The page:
Kirby's Dream Course is not a game I rushed to play on the SNES Classic, and indeed it doesn't belong in the same high tier as say, Final Fantasy VI.  But as is, it's a decent inclusion to the SNES Classic and I wouldn't advise anyone writing it off just because it doesn't say "Chrono Trigger" in its title.

17) Street Fighter II Turbo:  Hyper Fighting 

I have a confession to make - I'm not a particularly big fan of fighting games.  While I have a soft spot for Injustice and Super Smash Bros. especially due to their crossover casts and the accessibility of the latter, I don't personally find a lot of enjoyment in memorizing a bunch of button combos and becoming a part of the cutthroat communities surrounding many modern fighters.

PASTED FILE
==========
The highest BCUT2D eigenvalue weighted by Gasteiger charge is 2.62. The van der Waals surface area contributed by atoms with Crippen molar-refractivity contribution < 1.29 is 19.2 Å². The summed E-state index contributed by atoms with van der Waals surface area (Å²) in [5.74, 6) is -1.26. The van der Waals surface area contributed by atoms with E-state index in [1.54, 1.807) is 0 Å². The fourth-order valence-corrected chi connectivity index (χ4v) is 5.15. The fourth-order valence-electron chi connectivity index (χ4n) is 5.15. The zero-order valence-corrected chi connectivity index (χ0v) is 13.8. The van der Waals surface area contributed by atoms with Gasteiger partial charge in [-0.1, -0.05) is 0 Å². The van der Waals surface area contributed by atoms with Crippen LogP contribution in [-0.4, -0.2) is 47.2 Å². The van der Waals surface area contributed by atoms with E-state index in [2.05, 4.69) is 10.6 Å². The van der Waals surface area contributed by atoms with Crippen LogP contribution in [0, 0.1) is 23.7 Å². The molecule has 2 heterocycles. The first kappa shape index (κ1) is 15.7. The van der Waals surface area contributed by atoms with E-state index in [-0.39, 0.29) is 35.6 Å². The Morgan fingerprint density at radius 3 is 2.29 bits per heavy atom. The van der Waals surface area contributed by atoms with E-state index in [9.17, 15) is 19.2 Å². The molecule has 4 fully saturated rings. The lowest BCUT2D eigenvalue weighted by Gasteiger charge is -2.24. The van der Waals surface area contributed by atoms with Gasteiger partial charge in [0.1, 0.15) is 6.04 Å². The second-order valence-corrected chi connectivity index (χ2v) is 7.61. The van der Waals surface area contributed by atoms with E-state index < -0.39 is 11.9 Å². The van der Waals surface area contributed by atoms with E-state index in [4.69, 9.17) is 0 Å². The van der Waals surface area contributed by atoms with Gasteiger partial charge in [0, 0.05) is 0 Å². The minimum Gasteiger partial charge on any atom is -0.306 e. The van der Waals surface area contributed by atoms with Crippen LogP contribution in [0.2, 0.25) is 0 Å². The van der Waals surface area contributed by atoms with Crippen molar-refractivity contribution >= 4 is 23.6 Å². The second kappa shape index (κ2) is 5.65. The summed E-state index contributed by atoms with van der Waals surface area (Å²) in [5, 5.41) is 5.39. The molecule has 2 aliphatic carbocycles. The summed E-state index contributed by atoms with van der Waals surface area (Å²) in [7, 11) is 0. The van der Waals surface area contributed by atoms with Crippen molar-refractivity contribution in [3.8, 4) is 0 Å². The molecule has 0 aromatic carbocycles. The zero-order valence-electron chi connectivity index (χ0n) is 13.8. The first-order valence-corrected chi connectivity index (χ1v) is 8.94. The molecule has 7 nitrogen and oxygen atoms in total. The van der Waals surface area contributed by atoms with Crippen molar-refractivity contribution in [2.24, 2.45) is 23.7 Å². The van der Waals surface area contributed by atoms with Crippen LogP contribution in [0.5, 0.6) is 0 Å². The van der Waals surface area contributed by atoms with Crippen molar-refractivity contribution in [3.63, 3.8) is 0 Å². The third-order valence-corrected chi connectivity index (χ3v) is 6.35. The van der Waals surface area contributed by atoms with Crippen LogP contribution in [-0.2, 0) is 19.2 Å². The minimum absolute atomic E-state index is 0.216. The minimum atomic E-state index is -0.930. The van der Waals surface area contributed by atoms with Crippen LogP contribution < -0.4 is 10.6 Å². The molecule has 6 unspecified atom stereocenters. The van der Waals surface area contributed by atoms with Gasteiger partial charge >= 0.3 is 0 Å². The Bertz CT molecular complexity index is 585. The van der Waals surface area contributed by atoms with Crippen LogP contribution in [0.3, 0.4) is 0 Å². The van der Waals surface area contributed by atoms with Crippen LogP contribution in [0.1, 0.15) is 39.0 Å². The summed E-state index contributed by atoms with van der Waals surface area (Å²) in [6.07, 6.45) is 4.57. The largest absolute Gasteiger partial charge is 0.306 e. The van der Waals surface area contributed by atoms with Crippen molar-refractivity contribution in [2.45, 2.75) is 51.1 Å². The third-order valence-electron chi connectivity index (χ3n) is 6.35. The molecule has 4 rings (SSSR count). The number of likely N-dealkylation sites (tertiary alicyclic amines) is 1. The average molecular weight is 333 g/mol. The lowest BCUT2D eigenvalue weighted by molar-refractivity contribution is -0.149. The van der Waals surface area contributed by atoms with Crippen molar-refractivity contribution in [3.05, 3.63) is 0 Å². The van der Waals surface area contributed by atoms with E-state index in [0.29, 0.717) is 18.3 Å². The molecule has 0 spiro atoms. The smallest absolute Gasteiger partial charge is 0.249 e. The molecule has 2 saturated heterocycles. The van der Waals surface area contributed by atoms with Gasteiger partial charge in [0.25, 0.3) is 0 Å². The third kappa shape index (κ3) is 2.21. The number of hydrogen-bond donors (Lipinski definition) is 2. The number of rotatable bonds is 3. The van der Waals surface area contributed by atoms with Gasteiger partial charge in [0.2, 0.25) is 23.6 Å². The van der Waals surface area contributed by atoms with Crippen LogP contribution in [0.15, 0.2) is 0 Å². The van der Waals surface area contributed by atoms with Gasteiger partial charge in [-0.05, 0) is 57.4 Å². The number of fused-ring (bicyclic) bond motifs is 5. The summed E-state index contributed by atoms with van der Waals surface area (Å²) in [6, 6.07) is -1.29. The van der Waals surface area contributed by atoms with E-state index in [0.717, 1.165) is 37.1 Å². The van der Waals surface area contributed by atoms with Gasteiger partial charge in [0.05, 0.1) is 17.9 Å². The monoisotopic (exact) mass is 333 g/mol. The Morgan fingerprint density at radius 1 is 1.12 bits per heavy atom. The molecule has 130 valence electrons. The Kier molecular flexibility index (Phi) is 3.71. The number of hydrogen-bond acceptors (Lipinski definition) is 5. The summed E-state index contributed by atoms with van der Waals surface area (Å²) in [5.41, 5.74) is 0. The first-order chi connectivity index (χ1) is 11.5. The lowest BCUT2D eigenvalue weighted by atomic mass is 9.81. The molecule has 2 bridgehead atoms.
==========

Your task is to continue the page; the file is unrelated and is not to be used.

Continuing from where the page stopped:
However, in spite of this, I've had a reasonably good time with Street Fighter II.  For starters, I really enjoy how small the roster is.  While many modern fighting games are judged by the size of their rosters, Street Fighter II opts for balance above all else, and I think it succeeds at this goal.  Even though I'm a filthy casual who wouldn't know any better, every one of Street Fighter II Turbo's 12 characters feels viable in a serious fight, and because there's only a handful of faces to familiarize yourself with, it's pretty easy to learn the basic abilities of each.